Global Economic Crisis: Finance Is the New Mode of Warfare

Tuesday, July 19, 2011
By Paul Martin

By: Michael Hudson
Market Oracle
Jul 18, 2011

“When I was in Norway earlier this year, one of its politicians sat next to me at a dinner and said, “You know, there’s one good thing that President Obama has done that we never anticipated in Europe. He’s shown the Europeans that we can never depend on America again. No matter how good he sounds, no matter what he promises, we’re never again going to believe the patter talk of an American President. Mr. Obama has cured us. Our problem is what to do about the American people that don’t realize this nightmare that they’ve created, this smooth-talking American Tony Blair in the White House.”

I’m Bonnie Faulkner.Today on Guns and Butter, Dr. Michael Hudson.Today’s show, “Guns, Finance and Butter: Finance is the New Mode of Warfare.”

The jobless recovery

Michael, I read the in the newspapers that the great recession, so-called, has long since ended, but unemployment remains stubbornly high with only a measly 18,000 jobs created in June. I believe the term that was coined some time ago is a jobless recovery. What is a jobless recovery?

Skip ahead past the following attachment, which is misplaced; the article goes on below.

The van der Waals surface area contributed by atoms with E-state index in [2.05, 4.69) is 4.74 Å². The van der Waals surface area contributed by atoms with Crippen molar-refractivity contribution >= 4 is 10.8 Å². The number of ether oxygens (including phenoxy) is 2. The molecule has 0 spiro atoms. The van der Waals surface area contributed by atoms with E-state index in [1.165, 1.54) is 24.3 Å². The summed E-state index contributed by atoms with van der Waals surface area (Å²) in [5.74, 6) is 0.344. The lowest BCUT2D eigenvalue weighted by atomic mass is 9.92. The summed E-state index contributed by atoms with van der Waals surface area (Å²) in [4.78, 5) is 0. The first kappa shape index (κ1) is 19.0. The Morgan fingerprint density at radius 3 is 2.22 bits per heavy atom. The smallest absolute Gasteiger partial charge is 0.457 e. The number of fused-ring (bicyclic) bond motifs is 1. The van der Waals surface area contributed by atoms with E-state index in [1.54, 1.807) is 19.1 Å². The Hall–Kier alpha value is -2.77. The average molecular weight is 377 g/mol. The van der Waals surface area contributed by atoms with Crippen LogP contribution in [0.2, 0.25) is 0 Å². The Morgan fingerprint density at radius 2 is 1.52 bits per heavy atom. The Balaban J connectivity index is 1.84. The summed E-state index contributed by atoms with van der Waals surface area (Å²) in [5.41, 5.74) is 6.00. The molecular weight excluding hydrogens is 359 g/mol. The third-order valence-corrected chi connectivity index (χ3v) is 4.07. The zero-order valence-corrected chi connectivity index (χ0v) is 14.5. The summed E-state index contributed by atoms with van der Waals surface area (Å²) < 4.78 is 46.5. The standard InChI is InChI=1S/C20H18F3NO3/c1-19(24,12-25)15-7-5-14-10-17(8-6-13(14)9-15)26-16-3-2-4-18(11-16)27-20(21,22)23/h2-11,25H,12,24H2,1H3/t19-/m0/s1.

We call that a depression – in this case, caused mainly by debt deflation. Just because the stock market is being inflated by the Federal Reserve doesn’t mean that the economy itself is growing. It’s shrinking – from a combination of families and businesses having to pay off debts rather than spend their income on goods and services, and the government’s shift of taxes off finance, insurance and real estate (FIRE) onto labor and industry.

The economy is getting worse and worse – deeper negative equity (mortgage debts in excess of property prices), shrinking markets, stores going out of business, rising defaults and foreclosures, job layoffs – with new graduates having to pay student loans but not having a job.

That’s why the stock market is down 160 points today.The financial sector realizes that the game is over. From America to Ireland,Greece and the rest of Europe, financial interests are insisting that governments take responsibility for paying off the bad bank debts to their bondholders and other bankers in cross-deals and gambles on derivatives that have gone bad. The problem is that these banks have made bad real estate loans and other gambles. In Ireland, the collateral backing these loans is only about 20 percent of the face value of the mortgages.

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